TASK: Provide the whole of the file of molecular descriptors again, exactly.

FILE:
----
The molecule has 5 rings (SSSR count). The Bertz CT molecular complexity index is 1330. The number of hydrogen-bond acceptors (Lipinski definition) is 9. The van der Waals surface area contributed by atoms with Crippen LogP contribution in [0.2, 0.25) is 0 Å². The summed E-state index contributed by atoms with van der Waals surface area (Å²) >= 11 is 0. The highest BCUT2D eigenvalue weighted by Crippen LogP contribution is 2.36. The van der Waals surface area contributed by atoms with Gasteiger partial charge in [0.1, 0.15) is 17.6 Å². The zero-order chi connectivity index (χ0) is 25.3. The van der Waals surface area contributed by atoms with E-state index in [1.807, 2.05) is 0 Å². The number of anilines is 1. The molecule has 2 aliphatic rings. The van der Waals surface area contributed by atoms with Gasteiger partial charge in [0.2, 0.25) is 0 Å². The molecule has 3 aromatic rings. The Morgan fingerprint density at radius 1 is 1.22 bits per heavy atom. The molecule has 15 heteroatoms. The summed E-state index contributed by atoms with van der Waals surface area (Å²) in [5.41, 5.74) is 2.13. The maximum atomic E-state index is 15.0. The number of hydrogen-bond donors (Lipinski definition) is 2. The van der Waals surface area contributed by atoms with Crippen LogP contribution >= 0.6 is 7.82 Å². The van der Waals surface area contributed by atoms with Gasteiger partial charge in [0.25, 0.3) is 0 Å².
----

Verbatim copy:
The molecule has 5 rings (SSSR count). The Bertz CT molecular complexity index is 1330. The number of hydrogen-bond acceptors (Lipinski definition) is 9. The van der Waals surface area contributed by atoms with Crippen LogP contribution in [0.2, 0.25) is 0 Å². The summed E-state index contributed by atoms with van der Waals surface area (Å²) >= 11 is 0. The highest BCUT2D eigenvalue weighted by Crippen LogP contribution is 2.36. The van der Waals surface area contributed by atoms with Gasteiger partial charge in [0.1, 0.15) is 17.6 Å². The zero-order chi connectivity index (χ0) is 25.3. The van der Waals surface area contributed by atoms with E-state index in [1.807, 2.05) is 0 Å². The number of anilines is 1. The molecule has 2 aliphatic rings. The van der Waals surface area contributed by atoms with Gasteiger partial charge in [0.2, 0.25) is 0 Å². The molecule has 3 aromatic rings. The Morgan fingerprint density at radius 1 is 1.22 bits per heavy atom. The molecule has 15 heteroatoms. The summed E-state index contributed by atoms with van der Waals surface area (Å²) in [5.41, 5.74) is 2.13. The maximum atomic E-state index is 15.0. The number of hydrogen-bond donors (Lipinski definition) is 2. The van der Waals surface area contributed by atoms with Crippen LogP contribution >= 0.6 is 7.82 Å². The van der Waals surface area contributed by atoms with Gasteiger partial charge in [0.25, 0.3) is 0 Å².